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Subject: CourtsSC 2014-12-16 Meeting Notes

Hey Folks,

Here are the notes from our meeting this last Tuesday, together with the

The agenda for the meeting is in the chatlog below.

Folks seemed happy with the use-case document draft as a prototype, and
Ken Hirsh pointed out a glaring typo in one of my cites. I am grateful
for his editor's eye.

There was much discussion on question II.1, with some arguing for the
first option (the cite refers to the expression of the case as issued by
the court), and some arguing for the second option (the cite refers to a
instantiation of the case, a manifestation of the case in a particular
reporter). John Joergensen explained why he thought the first option was
correct, and we came to that consensus.

On questions II.2-4, which are about the same thing, we agreed that what
we are doing is creating a standard around which resolvers may be
written. The spec needs to provide for the minimum uniqueish identifiers
necessary to specify the cited document, working with what is actually
available "in the field", which is usually a print citation. John
Joergensen said he thinks all court decision citations are going to boil
down into one of three types:

1. some kind of docket number/string reference
2. universal citation
3. print reporter citation

The resolver will take the info sent to it using the spec and return a
unique reference to the cited document that will link that expression
with all available manifestations of it.

We talked about Frank Bennett's proposed fields, and the consensus was
that another needed to be added: name.

So my conception of the standard (with input from John J.) looks like
this for court documents right now:

type of document (decision, order, pleading, etc.)
courtid (some string that identifies the court)
volume (for print citations)
reporter (also for print citations)
page (also for print citations)
docket indentifier (string, usually unique)
name (string)
decision date
publication date (year)
parenthetical information  (This must be exploded)
Posture (may or may not collapse into document type, listed above)
Further court identifiers (sometimes needed.)
accession number (for Universal Citations!!!)
Paragraph Number (for Universal Citations!!!!!!)
Pinpoint cite Page number (for Olde Schoole Citationes)

Am I correct on this?

On III (What's Next?), we agreed I will do a lot of work over break
instead of grading papers. No, along with grading papers. I will add US
Federal non-decision documents to the use-case document. I will ask
Frank Bennett to add some stuff on Japanese citations (Hi, Frank!) I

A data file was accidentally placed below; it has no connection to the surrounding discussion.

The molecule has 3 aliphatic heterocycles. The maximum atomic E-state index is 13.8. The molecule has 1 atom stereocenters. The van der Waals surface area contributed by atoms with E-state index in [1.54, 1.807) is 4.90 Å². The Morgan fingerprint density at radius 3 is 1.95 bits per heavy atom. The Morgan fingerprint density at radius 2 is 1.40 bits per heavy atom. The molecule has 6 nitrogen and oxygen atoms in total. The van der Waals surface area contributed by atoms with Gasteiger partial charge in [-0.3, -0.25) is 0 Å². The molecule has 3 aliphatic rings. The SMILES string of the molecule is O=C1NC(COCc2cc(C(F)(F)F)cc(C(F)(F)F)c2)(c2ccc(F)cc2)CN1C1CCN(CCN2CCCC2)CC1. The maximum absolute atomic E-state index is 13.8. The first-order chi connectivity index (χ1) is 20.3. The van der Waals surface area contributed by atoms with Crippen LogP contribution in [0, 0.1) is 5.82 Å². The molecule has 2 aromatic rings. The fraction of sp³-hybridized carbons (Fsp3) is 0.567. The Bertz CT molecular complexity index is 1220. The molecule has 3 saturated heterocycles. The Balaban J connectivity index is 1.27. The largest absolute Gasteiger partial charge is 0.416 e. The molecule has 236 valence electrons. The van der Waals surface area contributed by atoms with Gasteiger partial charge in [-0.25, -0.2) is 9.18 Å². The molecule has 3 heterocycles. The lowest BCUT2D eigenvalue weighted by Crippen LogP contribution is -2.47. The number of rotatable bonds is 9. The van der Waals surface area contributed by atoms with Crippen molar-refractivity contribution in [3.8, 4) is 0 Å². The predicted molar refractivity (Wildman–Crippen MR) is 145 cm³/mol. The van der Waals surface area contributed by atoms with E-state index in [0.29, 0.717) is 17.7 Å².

will adapt an essay from John Joergensen on the non-unique nature of
most citations and the need to allow for ambiguity, as an introduction
to the use-case document. I will then post it on the wiki for the rest
of the TC to critique.

The next meeting will be in the new year, on Tuesday, 13 January 2015,
at 4:00 pm EST (21:00 UTC).

Happy Solstice everyone!

Here is the Chatlog:

===============start of chat=================

[15:47] John Heywood: Hello everyone. Here is our agenda:
[15:48] John Heywood: Agenda

I. Do folks feel that the document I sent out on 10 Dec. 2014 is on the
right track as our use-case document?

II. Questions that have been raised on the listserv this week (paraphrased):

1. Should the citation-to-be-specified identify the text of a judgment
as issued by a court, or the text available in a specific reporting service?

2. Should the machine-readable markup syntax we will create enable
people to indicate exactly what the citation looked like in some text
they may be
trying to faithfully represent, or should it only provide a way to
refer to some sort of standardized citation?

3. Does our spec need to include elements of all existing printed
citations? Or does need to specify only the elements of all printed
citations needed to uniquely identify the resource? Or does it only need
to specify the minimum number of elements necessary to uniquely identify
the resource?

4. If we go the minimal data route, is this enough info:

type (decsion)
docket number (string)
decsion (date)

Does this need a name string of some kind?

III. What's next?
[16:02] Ken H.: Kris, are you calling in?
[16:21] John Heywood: Here is something Frank wrote earlier this week:
In the technical group, Fabio presented on a three-stage resolution
process. For cases, it would look something like this:

(1) Some readily accessible features are fed to the resolver:

name: "Ingle v. Landis Tool Co.",
volume: "272",
reporter: "F.",
page: "464"

(2) The resolver attempts to match the features to some unique key
that identifies the work, say:


(3) The unique key is used to return a set of references to the case.
If there is only one available reference, or if resolution is limited
by constraints imposed by the original call, the resolver might return
something like this:

name: "Ingle v. Landis Tool Co.",
volume: "272",
reporter: "Federal Reporter",
page: "464",
decisionDate: "1921-03-08",
publicationDate: "1921",
courtID: "us;federal;court.appeals.3.circuit",
publisher: "West",
===============end of chat=================

Have a Happy Solstice everyone!

John Quentin Heywood

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